The obscenity police
WHAT I remember most about the Janet Jackson “wardrobe malfunction,’’ during halftime at the 2004 Super Bowl, was how hard it was to figure out what was happening at all. Jackson’s breast was exposed for precisely nine-16ths of a second, and no matter how many times I pressed my TiVo’s “rewind’’ button, I still caught just a passing image of a star-shaped pasty.
Yet that moment came to symbolize a paranoid view of TV: At any moment, something naughty could jump out of the bushes and destroy what was left of American innocence. The FCC seemed to agree, with its policy of imposing stringent fines for flashes of nudity and the “fleeting expletives’’ emitted at the microphone at various live award shows.
On Tuesday, the Second Circuit Court of Appeals in New York ruled that the policy violates the First Amendment, a huge victory for the networks and the concept of free speech. How hard the FCC fights back will depend largely on politics. Paul Levinson, a communications professor at Fordham University, says the urge to squelch the media is bipartisan; Bill Clinton signed the Communications Decency Act, which attempted to control speech on the Internet, but it was later thrown out by the Supreme Court.
This is an election year, and family-values groups are howling about the Second Circuit ruling, suggesting that the floodgates have been opened. But save for the fact that some network executives will no longer get shpilkes when the Grammys are on, it’s doubtful that anything will change.
No one is better at censoring the networks, after all, than the networks themselves, mindful of the need to please their audiences and avoid alienating their sponsors. (Newspapers do the same, which is why this column will use awkward substitutions.) Even in the “safe haven’’ hours of late-night TV, the networks are notoriously careful; when Milton native Jenny Slate accidentally said the f-word last year on “Saturday Night Live,’’ it was considered a mini-scandal for NBC.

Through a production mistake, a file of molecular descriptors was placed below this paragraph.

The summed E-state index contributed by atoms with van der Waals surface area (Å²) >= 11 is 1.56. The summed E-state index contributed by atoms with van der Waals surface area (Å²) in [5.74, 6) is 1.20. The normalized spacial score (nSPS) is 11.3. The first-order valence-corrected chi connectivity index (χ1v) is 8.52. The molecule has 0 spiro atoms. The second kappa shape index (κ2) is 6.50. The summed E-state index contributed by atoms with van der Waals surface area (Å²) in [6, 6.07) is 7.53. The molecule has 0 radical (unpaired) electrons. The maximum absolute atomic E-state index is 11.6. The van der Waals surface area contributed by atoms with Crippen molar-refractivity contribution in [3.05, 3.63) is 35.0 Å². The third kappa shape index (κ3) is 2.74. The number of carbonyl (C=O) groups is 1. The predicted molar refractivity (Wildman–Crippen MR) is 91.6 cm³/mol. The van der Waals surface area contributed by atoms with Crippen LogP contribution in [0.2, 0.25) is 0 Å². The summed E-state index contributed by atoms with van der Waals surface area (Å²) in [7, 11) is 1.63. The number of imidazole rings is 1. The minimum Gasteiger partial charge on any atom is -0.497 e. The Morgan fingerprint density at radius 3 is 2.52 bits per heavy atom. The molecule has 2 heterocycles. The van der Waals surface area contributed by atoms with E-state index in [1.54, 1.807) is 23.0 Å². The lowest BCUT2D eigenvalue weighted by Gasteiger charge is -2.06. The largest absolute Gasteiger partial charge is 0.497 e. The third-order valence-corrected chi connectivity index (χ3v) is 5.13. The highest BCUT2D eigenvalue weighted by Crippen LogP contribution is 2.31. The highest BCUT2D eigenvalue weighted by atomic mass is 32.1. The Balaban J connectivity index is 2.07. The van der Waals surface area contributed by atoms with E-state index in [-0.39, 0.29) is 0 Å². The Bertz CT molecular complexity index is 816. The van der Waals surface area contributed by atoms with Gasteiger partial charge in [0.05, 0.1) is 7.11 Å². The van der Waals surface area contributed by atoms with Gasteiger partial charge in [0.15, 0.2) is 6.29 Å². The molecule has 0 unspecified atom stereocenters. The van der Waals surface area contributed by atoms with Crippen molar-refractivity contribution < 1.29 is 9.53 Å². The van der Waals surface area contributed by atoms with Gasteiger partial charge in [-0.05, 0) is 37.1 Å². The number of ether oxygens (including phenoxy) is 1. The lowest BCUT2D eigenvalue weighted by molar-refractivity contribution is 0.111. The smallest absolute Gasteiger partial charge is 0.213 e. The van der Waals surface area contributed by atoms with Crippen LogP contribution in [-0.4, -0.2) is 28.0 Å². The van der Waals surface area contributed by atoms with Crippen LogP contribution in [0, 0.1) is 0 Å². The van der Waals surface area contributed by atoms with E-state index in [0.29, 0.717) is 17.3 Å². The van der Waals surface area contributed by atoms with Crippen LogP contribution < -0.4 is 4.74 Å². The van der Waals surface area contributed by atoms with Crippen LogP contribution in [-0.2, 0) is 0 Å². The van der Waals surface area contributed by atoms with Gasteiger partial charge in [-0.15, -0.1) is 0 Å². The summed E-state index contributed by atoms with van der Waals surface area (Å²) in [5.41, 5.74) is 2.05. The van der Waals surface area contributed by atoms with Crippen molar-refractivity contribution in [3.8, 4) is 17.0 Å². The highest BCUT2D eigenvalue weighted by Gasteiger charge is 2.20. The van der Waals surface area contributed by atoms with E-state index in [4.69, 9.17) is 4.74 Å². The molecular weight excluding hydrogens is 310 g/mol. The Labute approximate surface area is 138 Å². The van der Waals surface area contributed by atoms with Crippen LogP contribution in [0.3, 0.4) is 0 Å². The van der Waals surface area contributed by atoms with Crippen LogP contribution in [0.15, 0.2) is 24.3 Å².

On basic cable, which is exempt from the FCC’s decency rules, swear words tend to be used sparingly, concentrated in the later hours and grittier shows. And the smartest artists understand that a shocking word loses its power when overused — and that a bleep or an artful euphemism can have much more comic effect. Comedy Central’s “The Daily Show,’’ whose viewers wouldn’t flinch at swear words, almost always bleeps them anyway. On her late-night talk show on E!, Chelsea Handler talks about sex a lot but uses the word “penetration,’’ which always gets a laugh.
But sometimes, particulary in the news, swear words have power that a euphemism lacks. At a congressional hearing about
Just as the language of business has evolved, TV’s internal standards have obviously changed. As Trinity College professor Mark Silk points out, NBC voluntarily preempted a Jack Paar joke in 1960 involving the term “W.C.’’ (It’s quaint, but still funny. Bathroom humor never gets old.) These days, as the New York Times had fun pointing out, network TV characters commonly call each other “douche.’’
But changing standards is hardly an argument for censorship. Groups like the Parents Television Council — which is responsible for the bulk of this decade’s complaints to the FCC — have every right to make their voices heard. They don’t need the threat of a government ax to do it.
And whatever standards they ask the networks to uphold, they need to understand that it will never be enough to shield a kid from words that are easy to find outside the relative safe zone of TV. Despite last week’s ruling, Elmo won’t be dropping the f-bomb on “Sesame Street’’ anytime soon. But he already does it on YouTube, far more than you’d think.
Joanna Weiss can be reached at firstname.lastname@example.org.